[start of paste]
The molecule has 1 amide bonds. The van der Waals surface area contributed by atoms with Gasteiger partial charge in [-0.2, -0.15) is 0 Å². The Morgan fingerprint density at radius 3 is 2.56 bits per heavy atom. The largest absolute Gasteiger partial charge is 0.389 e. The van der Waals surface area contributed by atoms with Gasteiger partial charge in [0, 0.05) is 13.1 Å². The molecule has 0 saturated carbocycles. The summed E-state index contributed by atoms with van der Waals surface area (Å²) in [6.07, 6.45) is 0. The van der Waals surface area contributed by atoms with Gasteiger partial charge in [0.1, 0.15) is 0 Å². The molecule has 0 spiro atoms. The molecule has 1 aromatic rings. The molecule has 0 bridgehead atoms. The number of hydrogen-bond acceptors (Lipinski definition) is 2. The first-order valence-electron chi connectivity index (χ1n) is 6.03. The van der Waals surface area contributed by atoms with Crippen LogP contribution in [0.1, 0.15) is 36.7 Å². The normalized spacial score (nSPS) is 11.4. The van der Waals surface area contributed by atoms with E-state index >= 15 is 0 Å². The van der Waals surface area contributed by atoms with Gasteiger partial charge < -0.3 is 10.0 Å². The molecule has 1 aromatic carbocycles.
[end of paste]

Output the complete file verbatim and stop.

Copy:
The molecule has 1 amide bonds. The van der Waals surface area contributed by atoms with Gasteiger partial charge in [-0.2, -0.15) is 0 Å². The Morgan fingerprint density at radius 3 is 2.56 bits per heavy atom. The largest absolute Gasteiger partial charge is 0.389 e. The van der Waals surface area contributed by atoms with Gasteiger partial charge in [0, 0.05) is 13.1 Å². The molecule has 0 saturated carbocycles. The summed E-state index contributed by atoms with van der Waals surface area (Å²) in [6.07, 6.45) is 0. The van der Waals surface area contributed by atoms with Gasteiger partial charge in [0.1, 0.15) is 0 Å². The molecule has 0 spiro atoms. The molecule has 1 aromatic rings. The molecule has 0 bridgehead atoms. The number of hydrogen-bond acceptors (Lipinski definition) is 2. The first-order valence-electron chi connectivity index (χ1n) is 6.03. The van der Waals surface area contributed by atoms with Crippen LogP contribution in [0.1, 0.15) is 36.7 Å². The normalized spacial score (nSPS) is 11.4. The van der Waals surface area contributed by atoms with E-state index >= 15 is 0 Å². The van der Waals surface area contributed by atoms with Gasteiger partial charge < -0.3 is 10.0 Å². The molecule has 1 aromatic carbocycles.